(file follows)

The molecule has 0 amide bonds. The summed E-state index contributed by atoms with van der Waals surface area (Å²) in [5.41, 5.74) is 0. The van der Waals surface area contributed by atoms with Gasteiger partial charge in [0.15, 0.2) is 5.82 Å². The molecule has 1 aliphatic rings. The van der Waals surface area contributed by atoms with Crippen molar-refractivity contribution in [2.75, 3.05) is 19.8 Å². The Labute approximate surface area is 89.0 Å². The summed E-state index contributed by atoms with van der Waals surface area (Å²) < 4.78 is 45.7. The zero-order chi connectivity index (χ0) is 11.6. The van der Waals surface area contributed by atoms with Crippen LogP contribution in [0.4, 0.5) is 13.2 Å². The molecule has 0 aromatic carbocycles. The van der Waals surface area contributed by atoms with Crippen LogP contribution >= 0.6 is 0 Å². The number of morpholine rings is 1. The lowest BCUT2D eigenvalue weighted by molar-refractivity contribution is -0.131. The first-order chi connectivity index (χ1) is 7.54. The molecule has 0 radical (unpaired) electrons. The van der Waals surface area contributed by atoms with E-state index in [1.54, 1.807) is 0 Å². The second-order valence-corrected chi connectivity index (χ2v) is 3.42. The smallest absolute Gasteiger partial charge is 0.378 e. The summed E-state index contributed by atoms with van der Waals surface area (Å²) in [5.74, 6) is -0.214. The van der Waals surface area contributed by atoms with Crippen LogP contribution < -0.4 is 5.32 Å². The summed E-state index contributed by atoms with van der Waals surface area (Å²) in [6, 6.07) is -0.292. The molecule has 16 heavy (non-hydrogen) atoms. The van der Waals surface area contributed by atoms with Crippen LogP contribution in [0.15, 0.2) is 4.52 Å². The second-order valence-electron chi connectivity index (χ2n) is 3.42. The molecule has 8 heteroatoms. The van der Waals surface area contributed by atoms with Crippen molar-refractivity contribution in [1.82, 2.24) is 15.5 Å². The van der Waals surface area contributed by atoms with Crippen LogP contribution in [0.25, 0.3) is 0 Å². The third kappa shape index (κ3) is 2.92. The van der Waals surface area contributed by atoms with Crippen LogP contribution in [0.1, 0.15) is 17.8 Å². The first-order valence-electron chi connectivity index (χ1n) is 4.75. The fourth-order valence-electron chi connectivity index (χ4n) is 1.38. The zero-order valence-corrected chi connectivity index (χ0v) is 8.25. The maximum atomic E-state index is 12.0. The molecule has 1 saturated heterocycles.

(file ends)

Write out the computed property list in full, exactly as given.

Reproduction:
The molecule has 0 amide bonds. The summed E-state index contributed by atoms with van der Waals surface area (Å²) in [5.41, 5.74) is 0. The van der Waals surface area contributed by atoms with Gasteiger partial charge in [0.15, 0.2) is 5.82 Å². The molecule has 1 aliphatic rings. The van der Waals surface area contributed by atoms with Crippen molar-refractivity contribution in [2.75, 3.05) is 19.8 Å². The Labute approximate surface area is 89.0 Å². The summed E-state index contributed by atoms with van der Waals surface area (Å²) < 4.78 is 45.7. The zero-order chi connectivity index (χ0) is 11.6. The van der Waals surface area contributed by atoms with Crippen LogP contribution in [0.4, 0.5) is 13.2 Å². The molecule has 0 aromatic carbocycles. The van der Waals surface area contributed by atoms with Crippen LogP contribution >= 0.6 is 0 Å². The number of morpholine rings is 1. The lowest BCUT2D eigenvalue weighted by molar-refractivity contribution is -0.131. The first-order chi connectivity index (χ1) is 7.54. The molecule has 0 radical (unpaired) electrons. The van der Waals surface area contributed by atoms with E-state index in [1.54, 1.807) is 0 Å². The second-order valence-corrected chi connectivity index (χ2v) is 3.42. The smallest absolute Gasteiger partial charge is 0.378 e. The summed E-state index contributed by atoms with van der Waals surface area (Å²) in [5.74, 6) is -0.214. The van der Waals surface area contributed by atoms with Crippen LogP contribution < -0.4 is 5.32 Å². The summed E-state index contributed by atoms with van der Waals surface area (Å²) in [6, 6.07) is -0.292. The molecule has 16 heavy (non-hydrogen) atoms. The van der Waals surface area contributed by atoms with Crippen LogP contribution in [0.15, 0.2) is 4.52 Å². The second-order valence-electron chi connectivity index (χ2n) is 3.42. The molecule has 8 heteroatoms. The van der Waals surface area contributed by atoms with Crippen molar-refractivity contribution in [1.82, 2.24) is 15.5 Å². The van der Waals surface area contributed by atoms with Crippen LogP contribution in [0.25, 0.3) is 0 Å². The third kappa shape index (κ3) is 2.92. The van der Waals surface area contributed by atoms with Crippen LogP contribution in [0.1, 0.15) is 17.8 Å². The first-order valence-electron chi connectivity index (χ1n) is 4.75. The fourth-order valence-electron chi connectivity index (χ4n) is 1.38. The zero-order valence-corrected chi connectivity index (χ0v) is 8.25. The maximum atomic E-state index is 12.0. The molecule has 1 saturated heterocycles.